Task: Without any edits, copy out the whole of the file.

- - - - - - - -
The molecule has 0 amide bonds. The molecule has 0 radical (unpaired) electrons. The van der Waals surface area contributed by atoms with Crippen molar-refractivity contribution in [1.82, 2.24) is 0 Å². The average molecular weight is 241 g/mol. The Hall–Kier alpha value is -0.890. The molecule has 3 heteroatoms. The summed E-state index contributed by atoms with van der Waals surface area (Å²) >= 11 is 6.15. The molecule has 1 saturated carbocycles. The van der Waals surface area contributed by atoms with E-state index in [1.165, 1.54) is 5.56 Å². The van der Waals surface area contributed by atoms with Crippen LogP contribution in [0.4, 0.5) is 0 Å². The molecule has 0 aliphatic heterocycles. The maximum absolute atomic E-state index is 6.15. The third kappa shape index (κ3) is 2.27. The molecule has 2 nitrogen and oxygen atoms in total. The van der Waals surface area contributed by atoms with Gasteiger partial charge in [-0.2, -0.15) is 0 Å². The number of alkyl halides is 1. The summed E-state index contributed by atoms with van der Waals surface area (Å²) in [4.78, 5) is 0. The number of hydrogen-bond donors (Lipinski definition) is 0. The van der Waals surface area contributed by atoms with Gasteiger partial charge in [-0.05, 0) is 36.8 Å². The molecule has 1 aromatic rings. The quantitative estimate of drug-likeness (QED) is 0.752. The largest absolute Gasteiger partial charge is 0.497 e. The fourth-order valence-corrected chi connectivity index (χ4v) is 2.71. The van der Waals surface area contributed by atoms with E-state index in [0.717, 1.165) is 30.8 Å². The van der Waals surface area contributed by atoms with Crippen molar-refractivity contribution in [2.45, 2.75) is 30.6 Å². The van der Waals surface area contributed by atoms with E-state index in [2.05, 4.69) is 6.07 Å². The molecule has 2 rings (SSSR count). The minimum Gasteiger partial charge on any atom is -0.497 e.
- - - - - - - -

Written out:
The molecule has 0 amide bonds. The molecule has 0 radical (unpaired) electrons. The van der Waals surface area contributed by atoms with Crippen molar-refractivity contribution in [1.82, 2.24) is 0 Å². The average molecular weight is 241 g/mol. The Hall–Kier alpha value is -0.890. The molecule has 3 heteroatoms. The summed E-state index contributed by atoms with van der Waals surface area (Å²) >= 11 is 6.15. The molecule has 1 saturated carbocycles. The van der Waals surface area contributed by atoms with E-state index in [1.165, 1.54) is 5.56 Å². The van der Waals surface area contributed by atoms with Crippen LogP contribution in [0.4, 0.5) is 0 Å². The molecule has 0 aliphatic heterocycles. The maximum absolute atomic E-state index is 6.15. The third kappa shape index (κ3) is 2.27. The molecule has 2 nitrogen and oxygen atoms in total. The van der Waals surface area contributed by atoms with Gasteiger partial charge in [-0.2, -0.15) is 0 Å². The number of alkyl halides is 1. The summed E-state index contributed by atoms with van der Waals surface area (Å²) in [4.78, 5) is 0. The number of hydrogen-bond donors (Lipinski definition) is 0. The van der Waals surface area contributed by atoms with Gasteiger partial charge in [-0.05, 0) is 36.8 Å². The molecule has 1 aromatic rings. The quantitative estimate of drug-likeness (QED) is 0.752. The largest absolute Gasteiger partial charge is 0.497 e. The fourth-order valence-corrected chi connectivity index (χ4v) is 2.71. The van der Waals surface area contributed by atoms with E-state index in [0.717, 1.165) is 30.8 Å². The van der Waals surface area contributed by atoms with Crippen molar-refractivity contribution in [2.45, 2.75) is 30.6 Å². The van der Waals surface area contributed by atoms with E-state index in [2.05, 4.69) is 6.07 Å². The molecule has 2 rings (SSSR count). The minimum Gasteiger partial charge on any atom is -0.497 e.